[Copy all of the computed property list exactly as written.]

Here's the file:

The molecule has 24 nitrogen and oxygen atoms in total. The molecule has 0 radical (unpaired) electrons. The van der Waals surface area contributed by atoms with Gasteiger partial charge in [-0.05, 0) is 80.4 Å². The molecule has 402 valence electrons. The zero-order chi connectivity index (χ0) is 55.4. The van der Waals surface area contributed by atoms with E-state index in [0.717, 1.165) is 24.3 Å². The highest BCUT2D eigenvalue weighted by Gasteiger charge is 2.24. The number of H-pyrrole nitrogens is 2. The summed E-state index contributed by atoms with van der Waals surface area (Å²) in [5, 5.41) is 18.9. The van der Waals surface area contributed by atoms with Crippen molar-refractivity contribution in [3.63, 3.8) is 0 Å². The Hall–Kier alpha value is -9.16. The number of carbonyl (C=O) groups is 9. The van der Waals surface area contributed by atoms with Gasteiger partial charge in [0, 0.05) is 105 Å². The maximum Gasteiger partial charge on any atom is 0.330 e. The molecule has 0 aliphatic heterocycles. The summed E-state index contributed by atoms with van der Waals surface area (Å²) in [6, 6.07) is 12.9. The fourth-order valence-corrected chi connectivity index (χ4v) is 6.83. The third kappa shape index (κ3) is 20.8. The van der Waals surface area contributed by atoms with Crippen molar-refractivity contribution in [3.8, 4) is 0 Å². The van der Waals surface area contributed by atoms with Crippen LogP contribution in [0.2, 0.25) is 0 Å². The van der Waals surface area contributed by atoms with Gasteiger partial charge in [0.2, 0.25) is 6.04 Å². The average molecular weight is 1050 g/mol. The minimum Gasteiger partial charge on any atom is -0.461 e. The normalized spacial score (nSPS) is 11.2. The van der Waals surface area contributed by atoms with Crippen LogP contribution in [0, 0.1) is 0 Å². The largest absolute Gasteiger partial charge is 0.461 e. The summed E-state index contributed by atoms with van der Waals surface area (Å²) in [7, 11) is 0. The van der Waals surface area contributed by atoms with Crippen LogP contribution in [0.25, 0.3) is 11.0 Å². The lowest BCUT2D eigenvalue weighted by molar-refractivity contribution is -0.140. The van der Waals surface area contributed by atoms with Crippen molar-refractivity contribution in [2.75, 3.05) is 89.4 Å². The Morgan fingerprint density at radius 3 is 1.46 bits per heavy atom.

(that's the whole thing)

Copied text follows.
The molecule has 24 nitrogen and oxygen atoms in total. The molecule has 0 radical (unpaired) electrons. The van der Waals surface area contributed by atoms with Gasteiger partial charge in [-0.05, 0) is 80.4 Å². The molecule has 402 valence electrons. The zero-order chi connectivity index (χ0) is 55.4. The van der Waals surface area contributed by atoms with E-state index in [0.717, 1.165) is 24.3 Å². The highest BCUT2D eigenvalue weighted by Gasteiger charge is 2.24. The number of H-pyrrole nitrogens is 2. The summed E-state index contributed by atoms with van der Waals surface area (Å²) in [5, 5.41) is 18.9. The van der Waals surface area contributed by atoms with Crippen molar-refractivity contribution in [3.63, 3.8) is 0 Å². The Hall–Kier alpha value is -9.16. The number of carbonyl (C=O) groups is 9. The van der Waals surface area contributed by atoms with Gasteiger partial charge in [0, 0.05) is 105 Å². The maximum Gasteiger partial charge on any atom is 0.330 e. The molecule has 0 aliphatic heterocycles. The summed E-state index contributed by atoms with van der Waals surface area (Å²) in [6, 6.07) is 12.9. The fourth-order valence-corrected chi connectivity index (χ4v) is 6.83. The third kappa shape index (κ3) is 20.8. The van der Waals surface area contributed by atoms with Crippen molar-refractivity contribution in [3.8, 4) is 0 Å². The van der Waals surface area contributed by atoms with Crippen LogP contribution in [0.2, 0.25) is 0 Å². The van der Waals surface area contributed by atoms with Gasteiger partial charge in [0.2, 0.25) is 6.04 Å². The average molecular weight is 1050 g/mol. The minimum Gasteiger partial charge on any atom is -0.461 e. The normalized spacial score (nSPS) is 11.2. The van der Waals surface area contributed by atoms with Crippen LogP contribution in [0, 0.1) is 0 Å². The largest absolute Gasteiger partial charge is 0.461 e. The summed E-state index contributed by atoms with van der Waals surface area (Å²) in [7, 11) is 0. The van der Waals surface area contributed by atoms with Crippen LogP contribution in [0.25, 0.3) is 11.0 Å². The lowest BCUT2D eigenvalue weighted by molar-refractivity contribution is -0.140. The van der Waals surface area contributed by atoms with Crippen molar-refractivity contribution in [2.75, 3.05) is 89.4 Å². The Morgan fingerprint density at radius 3 is 1.46 bits per heavy atom.